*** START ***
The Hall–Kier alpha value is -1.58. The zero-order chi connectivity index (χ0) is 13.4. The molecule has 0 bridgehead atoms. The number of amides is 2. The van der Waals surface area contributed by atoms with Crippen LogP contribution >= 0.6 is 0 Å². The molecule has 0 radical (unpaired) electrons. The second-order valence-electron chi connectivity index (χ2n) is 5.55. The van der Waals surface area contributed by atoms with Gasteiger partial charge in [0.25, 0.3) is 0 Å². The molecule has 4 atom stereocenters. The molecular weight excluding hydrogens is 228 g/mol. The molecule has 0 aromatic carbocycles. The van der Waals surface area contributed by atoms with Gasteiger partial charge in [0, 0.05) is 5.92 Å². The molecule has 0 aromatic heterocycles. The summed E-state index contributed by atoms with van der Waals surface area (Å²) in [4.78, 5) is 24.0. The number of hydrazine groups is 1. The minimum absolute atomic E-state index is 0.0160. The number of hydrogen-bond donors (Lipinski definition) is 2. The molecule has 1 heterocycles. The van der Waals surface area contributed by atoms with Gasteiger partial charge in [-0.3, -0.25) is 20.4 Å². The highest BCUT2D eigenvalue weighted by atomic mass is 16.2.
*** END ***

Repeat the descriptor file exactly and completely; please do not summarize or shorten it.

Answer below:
The Hall–Kier alpha value is -1.58. The zero-order chi connectivity index (χ0) is 13.4. The molecule has 0 bridgehead atoms. The number of amides is 2. The van der Waals surface area contributed by atoms with Crippen LogP contribution >= 0.6 is 0 Å². The molecule has 0 radical (unpaired) electrons. The second-order valence-electron chi connectivity index (χ2n) is 5.55. The van der Waals surface area contributed by atoms with Gasteiger partial charge in [0.25, 0.3) is 0 Å². The molecule has 4 atom stereocenters. The molecular weight excluding hydrogens is 228 g/mol. The molecule has 0 aromatic carbocycles. The van der Waals surface area contributed by atoms with Gasteiger partial charge in [0, 0.05) is 5.92 Å². The molecule has 0 aromatic heterocycles. The summed E-state index contributed by atoms with van der Waals surface area (Å²) in [4.78, 5) is 24.0. The number of hydrazine groups is 1. The minimum absolute atomic E-state index is 0.0160. The number of hydrogen-bond donors (Lipinski definition) is 2. The molecule has 1 heterocycles. The van der Waals surface area contributed by atoms with Gasteiger partial charge in [-0.3, -0.25) is 20.4 Å². The highest BCUT2D eigenvalue weighted by atomic mass is 16.2.